Russian Blue cat
In fact, it is a beautiful silver-blue coat that gave the breed its name – The Russian Blue cat. Known for being very intelligent, curious, and tranquil animals, they are sensitive to basic human emotions. Also, they enjoy playing with a variety of toys and develop extremely loyal bonds to their loved ones. In addition, the Russian Blue is famous for getting along very well with children, small pets, (and even dogs), and other cats. Sometimes called Archangel Blue, the Russian Blue originated in the port of Arkhangelsk, Russia.
The breed spread mainly in Russia and Scandinavia after World War II. Prior to this, a lack of numbers of Russian Blues led to cross breeding with the Siamese.
Although Russian Blue cats were in America before the war, it was not until the post-war period that American breeders created the modern Russian Blue (seen in the US today). This became possible by combining the bloodlines of both the Scandinavian and English Russian Blue cats.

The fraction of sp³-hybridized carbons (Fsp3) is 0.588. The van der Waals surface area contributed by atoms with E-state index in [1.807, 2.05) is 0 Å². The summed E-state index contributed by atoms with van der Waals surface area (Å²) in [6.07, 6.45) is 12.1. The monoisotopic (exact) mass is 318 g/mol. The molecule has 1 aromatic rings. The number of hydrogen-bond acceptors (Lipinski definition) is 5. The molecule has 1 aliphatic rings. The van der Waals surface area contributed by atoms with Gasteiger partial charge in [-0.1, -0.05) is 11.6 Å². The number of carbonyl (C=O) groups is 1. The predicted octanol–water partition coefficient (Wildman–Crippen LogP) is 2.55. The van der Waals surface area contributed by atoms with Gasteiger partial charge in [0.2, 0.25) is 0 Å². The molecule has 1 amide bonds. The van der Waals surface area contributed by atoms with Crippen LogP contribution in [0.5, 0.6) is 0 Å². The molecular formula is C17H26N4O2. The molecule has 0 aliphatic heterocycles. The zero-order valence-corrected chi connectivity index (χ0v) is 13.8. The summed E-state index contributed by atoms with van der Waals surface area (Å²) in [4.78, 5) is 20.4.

Unfortunately for breeders and show makers, the short hair slate gray/blue color is often in random-breed (or non-specific domestic) cats.
Although used on a limited basis to create other breeds (such as the Havana Brown) or add type to a breed in creation (the Nebelung), Russian Blues themselves are short-haired, blue-grey cats.
In particular, the Russian Blue has bright green eyes, two layers of short, thick fur, and a blue-gray coat. The color is a bluish-gray that is the dilute expression of the black gene.
The coat, known as a “double coat,” with the undercoat being soft, downy, and equal in length to the guard hairs, are an even blue with silver tips. The tail, however, has very dull, almost unnoticeable stripes. Only Russian Blues and the French Chartreux have this type of coat, described as thick and wonderfully soft to the touch. The silver tips give the coat a shimmering appearance.
Its eyes are almost always dark and vivid green. Any white patches of fur or yellow eyes in adulthood are faults in show cats.
Meanwhile, there is a belief that the Russian Blue produces less glycoprotein Fel d 1, one source of cat allergies. The thicker coat may also trap more of the allergens closer to the cat’s skin.
Russian Blue cat